Arnold Coster at the Summit of Lhotse (Arnold Coster).
From the Balcony, the team steadily climbed upwards towards the South Summit. Looking up, the South Summit could only be represented by a steady stream of head torches steadily climbing upwards. Luckily in the dark, the feature itself could not be seen. But after a further four hours the South Summit was achieved allowing the team to steadily cross grain across the narrow South Ridge and onto the Hillary Step just below the summit.
From the Hillary Step it was a mere thirty minutes more for the team to reach the highest point on Earth. John reached the summit at 0330 with the remainder of the team comprising of Sandra, Steve and myself all having reached the Summit by 0530 on the 26th May. Due to the teams' early arrival on the summit, the notorious traffic jams were at a minimal and largely avoided.
Over the next two days, the team gradually descended and was all back in Base camp by the afternoon on the 27th May.
With all high altitude climbs, the above would never be possible if not for the super human efforts of the Sherpa's. back to top27 May
I had a talk with the high camps this morning on the radio and it looks like that everybody will manage to get all the way down to Base Camp today.
Steve, Richie and Passang Sherpa spend the night in Camp 3 last night.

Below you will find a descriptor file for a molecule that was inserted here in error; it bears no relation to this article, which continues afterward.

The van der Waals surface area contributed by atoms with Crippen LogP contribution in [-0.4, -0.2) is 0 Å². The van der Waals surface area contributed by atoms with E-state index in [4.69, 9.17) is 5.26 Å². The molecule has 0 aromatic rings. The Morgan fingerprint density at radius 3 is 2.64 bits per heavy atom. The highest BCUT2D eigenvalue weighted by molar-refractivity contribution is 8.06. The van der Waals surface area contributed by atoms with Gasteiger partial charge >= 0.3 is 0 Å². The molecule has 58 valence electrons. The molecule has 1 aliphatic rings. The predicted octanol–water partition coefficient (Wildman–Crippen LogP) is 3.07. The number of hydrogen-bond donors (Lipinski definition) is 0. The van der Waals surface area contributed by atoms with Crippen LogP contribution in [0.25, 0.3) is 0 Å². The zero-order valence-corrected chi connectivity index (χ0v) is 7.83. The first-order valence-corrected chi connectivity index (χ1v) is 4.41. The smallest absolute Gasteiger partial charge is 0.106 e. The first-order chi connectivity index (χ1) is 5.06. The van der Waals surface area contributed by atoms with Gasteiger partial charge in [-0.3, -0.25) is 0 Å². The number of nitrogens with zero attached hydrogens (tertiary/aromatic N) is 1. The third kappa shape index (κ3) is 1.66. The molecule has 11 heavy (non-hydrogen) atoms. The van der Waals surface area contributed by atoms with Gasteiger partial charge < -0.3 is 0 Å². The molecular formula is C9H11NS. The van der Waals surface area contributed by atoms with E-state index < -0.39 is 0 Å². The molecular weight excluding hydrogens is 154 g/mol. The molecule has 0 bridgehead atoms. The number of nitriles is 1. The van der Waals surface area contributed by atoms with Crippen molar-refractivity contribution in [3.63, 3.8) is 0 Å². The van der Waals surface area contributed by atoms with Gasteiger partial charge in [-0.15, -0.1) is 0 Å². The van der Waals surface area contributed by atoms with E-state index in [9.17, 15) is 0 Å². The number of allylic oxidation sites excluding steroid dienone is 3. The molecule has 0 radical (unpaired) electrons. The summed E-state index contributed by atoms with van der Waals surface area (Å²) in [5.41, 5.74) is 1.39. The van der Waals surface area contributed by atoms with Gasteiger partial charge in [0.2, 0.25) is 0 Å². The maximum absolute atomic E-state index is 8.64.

Sandra and John made it all the way down to Camp 2 together with the other Sherpa's.
I have send some more Sherpa's up to Camp 2 this morning and if we really lucky we can even carry all our group equipment down, like our camp 2 kitchen etc and have a feast with all our staff and members in Base Camp!
Arnold Coster, Exp. Leader back to top
This morning Jangbu Sherpa and John reached the summit of Everest at around 3:30am. Sandra, Richie, Steve, Chauwang, Lakpha and passing followed at around 5:30 am. The weather was beautiful and quiet. No winds and not too much people. They are all back at the Southcol taking a rest, before they will descent further. Depending how tired they are; some will continue to camp 2 others will decide to descent only to camp 3.
So all is well and this evening I will have more details.
Arnold Coster, exp leader
Today the two summit groups joined in camp 3. John and Sandra left BC yesterday to climb straight to Camp 2 and camp 4 today. Ritchie and Steve rested in camp 2 and climbed to camp 3 yesterday. This morning they all met in camp 3 and are climbing to camp 4 together.
The weather looks nice and this morning some other groups summited already.
Our team will rest a couple hours on the southcol this evening and probably set off for the summit push around 8pm.
Arnold Coster, exp leader back to top